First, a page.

One of our most effective campaigns took place over Twitter, a channel we adopted despite our initial reluctance to give time and energy to yet one more online activity. Our turn-around came after a propitious encounter with Deputy Marcela Sabat, the youngest member of Congress, who we ran into in Congressional coffee bar. As we launched into our "elevator" speech, Marcela took our literature, donned our button, and tweeted her support of the law to 23,000 followers. Marcela SabatIn the halls of the Chilean Congress, Deputy Marcela Sabat dashes off a quick tweet to her 23,000 followers, pledging her support of tobacco law reform.

Signing up, for free, to Twitter and investing the time to search for our representatives' "Twitter handles" gave us an immediate way to engage them in pithy exchanges and explicit endorsements, all conducted in the public realm, recorded in writing, and often adorned with a toothy campaign smile.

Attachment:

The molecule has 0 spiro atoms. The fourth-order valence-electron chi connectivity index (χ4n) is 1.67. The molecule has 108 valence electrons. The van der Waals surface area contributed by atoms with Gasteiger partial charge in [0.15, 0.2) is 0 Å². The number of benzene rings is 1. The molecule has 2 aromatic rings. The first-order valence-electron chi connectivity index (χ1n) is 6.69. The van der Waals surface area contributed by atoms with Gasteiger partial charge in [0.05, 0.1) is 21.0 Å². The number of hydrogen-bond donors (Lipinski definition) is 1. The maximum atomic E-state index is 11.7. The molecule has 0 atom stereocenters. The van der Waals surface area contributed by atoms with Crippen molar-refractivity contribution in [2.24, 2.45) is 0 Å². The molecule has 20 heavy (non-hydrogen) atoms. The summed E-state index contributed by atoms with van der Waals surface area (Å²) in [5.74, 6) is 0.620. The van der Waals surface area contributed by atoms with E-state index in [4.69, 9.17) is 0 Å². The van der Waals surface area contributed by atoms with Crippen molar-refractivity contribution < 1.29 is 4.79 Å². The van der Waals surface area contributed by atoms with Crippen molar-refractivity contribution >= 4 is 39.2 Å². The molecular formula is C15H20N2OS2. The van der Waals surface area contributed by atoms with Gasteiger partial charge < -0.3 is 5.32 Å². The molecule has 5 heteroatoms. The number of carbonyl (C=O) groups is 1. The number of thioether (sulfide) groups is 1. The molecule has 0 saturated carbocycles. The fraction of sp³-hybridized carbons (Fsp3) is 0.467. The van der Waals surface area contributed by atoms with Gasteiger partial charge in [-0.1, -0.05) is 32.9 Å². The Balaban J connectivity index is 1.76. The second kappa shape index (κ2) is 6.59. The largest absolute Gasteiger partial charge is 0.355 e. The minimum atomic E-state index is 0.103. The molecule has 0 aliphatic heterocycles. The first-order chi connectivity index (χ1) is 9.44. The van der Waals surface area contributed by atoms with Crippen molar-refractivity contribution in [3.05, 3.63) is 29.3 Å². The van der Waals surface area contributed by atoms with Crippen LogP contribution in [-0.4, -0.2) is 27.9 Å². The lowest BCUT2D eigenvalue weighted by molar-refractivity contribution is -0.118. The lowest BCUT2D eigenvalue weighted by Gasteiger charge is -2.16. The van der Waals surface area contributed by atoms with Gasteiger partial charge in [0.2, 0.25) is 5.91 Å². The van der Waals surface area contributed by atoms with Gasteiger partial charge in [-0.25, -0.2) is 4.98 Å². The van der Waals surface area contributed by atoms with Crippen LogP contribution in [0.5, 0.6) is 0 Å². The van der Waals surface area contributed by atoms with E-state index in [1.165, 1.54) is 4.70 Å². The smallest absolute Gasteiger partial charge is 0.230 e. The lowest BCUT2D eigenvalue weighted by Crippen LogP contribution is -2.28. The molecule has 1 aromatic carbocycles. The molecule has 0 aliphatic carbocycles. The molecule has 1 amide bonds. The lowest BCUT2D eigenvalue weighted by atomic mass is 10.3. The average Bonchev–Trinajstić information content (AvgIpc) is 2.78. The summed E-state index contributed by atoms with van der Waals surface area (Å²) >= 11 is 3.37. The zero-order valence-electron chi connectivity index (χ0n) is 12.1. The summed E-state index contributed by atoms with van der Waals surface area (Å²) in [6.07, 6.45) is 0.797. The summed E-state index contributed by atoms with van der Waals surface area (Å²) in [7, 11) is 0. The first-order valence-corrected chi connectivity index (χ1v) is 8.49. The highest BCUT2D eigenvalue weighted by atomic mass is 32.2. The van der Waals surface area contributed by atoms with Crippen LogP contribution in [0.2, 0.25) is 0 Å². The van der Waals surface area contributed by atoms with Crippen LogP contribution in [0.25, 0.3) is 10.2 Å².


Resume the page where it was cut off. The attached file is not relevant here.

I don't know if it is the novelty of Twitter or the tedium of Congressional debates, but Chile's elected representatives attend their civic duties smart phone in hand, incessantly monitoring texts and tweets to intervene, defend, debate and test-run their arguments. This exchange spills over into evenings, weekends and holidays, as the lawmakers engage in non-stop fine-tuning of their positions based on immediate feedback in real time.

One of my favorite illustrations of how this worked for us took place last year on International Workers' Day. To present smoke-free legislation as an issue of occupational health and labor rights (and not only customer choice), we piggy-backed on the holiday to distribute a series of compelling worker testimonies, sent via private letter to the Labor Minister, and then released to the media via press release, website, Facebook and Twitter.

I was on holiday but eagerly checking Twitter for reactions when one of our most adversarial senators responded, challenging the credibility of the testimonies. In a matter of clicks, I sent him, via Twitter, links to the research substantiating our campaign -- to which he had no recourse but to respond, to us and his 35,000 followers: "I will have to study these materials."